Designing a Dry Material Feeder
Metering dry powders in the pharmaceutical industry is not a new idea. Several common applications have been utilizing gravimetric and volumetric dry material feeders for many years. Until recently, these feeders were customized versions of industrial or food grade equipment or one-off type machines engineered for a specific application. Driven by increasing demand, an industry leading equipment manufacturer embarked on an effort to create a standard dry material feeder engineered to meet the pharmaceutical industries’ needs.
As part of this process, common pharmaceutical applications utilizing feeders were identified: milling/particle size reduction; mix tank and reactor charging; mixing, pharmaceutical grade plastics extrusion; tablet coating; inter-process packaging; and continuous granulation. Once the applications were identified, a multi-functional research and design team interviewed technical people from companies who built equipment specifically for the pharmaceutical industry as well as companies who would use the equipment in their own production efforts. This research was conducted in North America as well as Europe to provide a global picture of the requirements for the product.
Many design hurdles were discovered during the interviews and review of feeding equipment requirements for these applications. The hurdles were made even more complicated by the fact that there were no widely accepted industry standards for the manufacture of processing equipment. Each manufacturer and end user had different standards they felt were important.
The major criteria addressed during design included: equipment capacities and rates; FDA approved materials of construction, surface finishes of welds and metals used in fabrication; cleaning processes used on the equipment during production including frequent assembly and disassembly; validation; and feeding accuracy. The following paragraphs elaborate on the various design criteria for the equipment.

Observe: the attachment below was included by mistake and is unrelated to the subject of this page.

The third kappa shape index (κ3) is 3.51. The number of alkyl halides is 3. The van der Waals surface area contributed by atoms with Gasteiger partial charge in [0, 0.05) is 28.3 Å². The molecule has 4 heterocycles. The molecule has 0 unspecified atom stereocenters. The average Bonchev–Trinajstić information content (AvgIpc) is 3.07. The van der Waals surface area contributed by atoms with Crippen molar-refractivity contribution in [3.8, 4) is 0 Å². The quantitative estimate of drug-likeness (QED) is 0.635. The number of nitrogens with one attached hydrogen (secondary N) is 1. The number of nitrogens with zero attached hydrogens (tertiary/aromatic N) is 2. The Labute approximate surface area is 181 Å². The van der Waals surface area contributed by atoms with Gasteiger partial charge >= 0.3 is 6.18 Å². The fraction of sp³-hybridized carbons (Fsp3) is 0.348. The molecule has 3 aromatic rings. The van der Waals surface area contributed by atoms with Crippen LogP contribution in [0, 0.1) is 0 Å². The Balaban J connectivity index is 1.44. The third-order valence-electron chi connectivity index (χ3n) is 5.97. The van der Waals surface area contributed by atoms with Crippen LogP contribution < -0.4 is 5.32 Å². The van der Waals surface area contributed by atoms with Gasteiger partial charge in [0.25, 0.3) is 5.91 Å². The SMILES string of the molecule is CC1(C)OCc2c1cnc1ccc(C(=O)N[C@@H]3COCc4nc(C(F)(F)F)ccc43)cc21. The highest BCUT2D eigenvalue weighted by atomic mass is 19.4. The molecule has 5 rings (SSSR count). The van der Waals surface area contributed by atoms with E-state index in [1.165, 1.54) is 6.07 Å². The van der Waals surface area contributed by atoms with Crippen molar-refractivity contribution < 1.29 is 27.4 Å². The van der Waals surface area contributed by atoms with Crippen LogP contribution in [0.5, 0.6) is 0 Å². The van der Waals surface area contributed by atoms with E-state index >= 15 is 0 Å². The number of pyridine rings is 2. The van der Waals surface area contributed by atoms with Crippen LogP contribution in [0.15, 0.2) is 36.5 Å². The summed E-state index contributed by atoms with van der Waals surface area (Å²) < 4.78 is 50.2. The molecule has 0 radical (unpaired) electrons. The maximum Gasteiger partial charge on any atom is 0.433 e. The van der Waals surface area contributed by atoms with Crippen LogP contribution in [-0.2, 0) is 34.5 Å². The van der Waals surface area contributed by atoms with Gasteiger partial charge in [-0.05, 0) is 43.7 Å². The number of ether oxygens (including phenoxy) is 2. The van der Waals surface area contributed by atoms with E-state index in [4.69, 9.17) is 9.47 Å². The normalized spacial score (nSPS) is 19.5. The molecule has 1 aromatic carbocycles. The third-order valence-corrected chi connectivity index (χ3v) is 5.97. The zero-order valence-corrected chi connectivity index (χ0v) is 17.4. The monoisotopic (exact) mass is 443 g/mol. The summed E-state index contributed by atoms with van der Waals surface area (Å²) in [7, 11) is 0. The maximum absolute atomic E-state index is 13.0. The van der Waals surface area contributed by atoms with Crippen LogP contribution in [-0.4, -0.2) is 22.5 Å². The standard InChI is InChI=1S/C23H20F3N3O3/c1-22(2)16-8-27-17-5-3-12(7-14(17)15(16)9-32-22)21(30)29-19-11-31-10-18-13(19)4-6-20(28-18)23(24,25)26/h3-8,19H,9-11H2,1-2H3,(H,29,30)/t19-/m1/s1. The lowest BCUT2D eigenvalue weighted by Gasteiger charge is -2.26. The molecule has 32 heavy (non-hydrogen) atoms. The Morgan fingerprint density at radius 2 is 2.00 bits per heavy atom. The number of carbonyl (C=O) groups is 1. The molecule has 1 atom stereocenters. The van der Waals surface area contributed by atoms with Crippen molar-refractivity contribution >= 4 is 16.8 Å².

Equipment Capacities & Rates
During interviews, the research and design team studied capacities of typical downstream processing equipment that would be paired with the dry material feeder. Based on the most common sizes of these machines, two distinct application feed rate ranges were determined: 20 – 2,000 g/hr and 0.5 - 150 kg/hr. These ranges were used to determine the appropriate size and design of equipment. For the purpose of this paper, we will review the design process for the machine at the higher range of 0.5 - 150 kg/hr.
FDA-Approved Materials of Construction
The interviews determined 316 stainless steel is a preferred material for equipment in the pharmaceutical industry because of its corrosion, chemical and thermal resistance. EPDM was found to be a widely accepted polymer used for components that have to be elastic, non porous and FDA compliant. The design team worked with various suppliers and molders of EPDM to adapt the polymer for use in the flexible hopper. Flexibility and temperature resistance made it ideal for this application. Additionally, the cost effective nature of the flexible hopper allows it to be used as a disposable component versus the higher cost of a typical cleaning operation.
Other non-metal materials of construction include PTFE, PET-P and Nylon.
Even though the proper selection of construction materials is essential, geometry and surface finish are no less important when designing a pharmaceutical grade machine.
Welding, Surface Finishes & General Design